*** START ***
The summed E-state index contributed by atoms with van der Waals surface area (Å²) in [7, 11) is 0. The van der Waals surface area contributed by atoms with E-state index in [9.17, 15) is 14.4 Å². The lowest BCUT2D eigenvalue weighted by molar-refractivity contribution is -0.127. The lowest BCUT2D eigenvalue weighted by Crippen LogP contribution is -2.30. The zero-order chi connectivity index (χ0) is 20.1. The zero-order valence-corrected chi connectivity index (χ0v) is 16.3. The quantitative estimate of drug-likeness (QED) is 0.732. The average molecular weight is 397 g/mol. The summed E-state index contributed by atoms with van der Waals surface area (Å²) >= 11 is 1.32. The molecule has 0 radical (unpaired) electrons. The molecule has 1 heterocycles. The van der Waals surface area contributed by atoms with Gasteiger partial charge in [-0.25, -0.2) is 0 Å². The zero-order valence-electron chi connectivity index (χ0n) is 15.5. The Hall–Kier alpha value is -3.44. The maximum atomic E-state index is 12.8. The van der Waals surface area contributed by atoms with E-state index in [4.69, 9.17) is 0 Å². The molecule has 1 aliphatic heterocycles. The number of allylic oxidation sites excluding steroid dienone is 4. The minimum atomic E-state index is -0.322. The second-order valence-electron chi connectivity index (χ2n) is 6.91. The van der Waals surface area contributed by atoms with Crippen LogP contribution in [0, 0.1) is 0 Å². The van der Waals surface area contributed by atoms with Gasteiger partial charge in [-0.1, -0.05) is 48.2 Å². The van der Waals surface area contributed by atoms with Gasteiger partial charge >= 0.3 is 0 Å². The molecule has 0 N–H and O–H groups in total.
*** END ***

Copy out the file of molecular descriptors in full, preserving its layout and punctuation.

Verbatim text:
The summed E-state index contributed by atoms with van der Waals surface area (Å²) in [7, 11) is 0. The van der Waals surface area contributed by atoms with E-state index in [9.17, 15) is 14.4 Å². The lowest BCUT2D eigenvalue weighted by molar-refractivity contribution is -0.127. The lowest BCUT2D eigenvalue weighted by Crippen LogP contribution is -2.30. The zero-order chi connectivity index (χ0) is 20.1. The zero-order valence-corrected chi connectivity index (χ0v) is 16.3. The quantitative estimate of drug-likeness (QED) is 0.732. The average molecular weight is 397 g/mol. The summed E-state index contributed by atoms with van der Waals surface area (Å²) >= 11 is 1.32. The molecule has 0 radical (unpaired) electrons. The molecule has 1 heterocycles. The van der Waals surface area contributed by atoms with Gasteiger partial charge in [-0.25, -0.2) is 0 Å². The zero-order valence-electron chi connectivity index (χ0n) is 15.5. The Hall–Kier alpha value is -3.44. The maximum atomic E-state index is 12.8. The van der Waals surface area contributed by atoms with E-state index in [4.69, 9.17) is 0 Å². The molecule has 1 aliphatic heterocycles. The number of allylic oxidation sites excluding steroid dienone is 4. The minimum atomic E-state index is -0.322. The second-order valence-electron chi connectivity index (χ2n) is 6.91. The van der Waals surface area contributed by atoms with Crippen LogP contribution in [0, 0.1) is 0 Å². The van der Waals surface area contributed by atoms with Gasteiger partial charge in [-0.1, -0.05) is 48.2 Å². The van der Waals surface area contributed by atoms with Gasteiger partial charge >= 0.3 is 0 Å². The molecule has 0 N–H and O–H groups in total.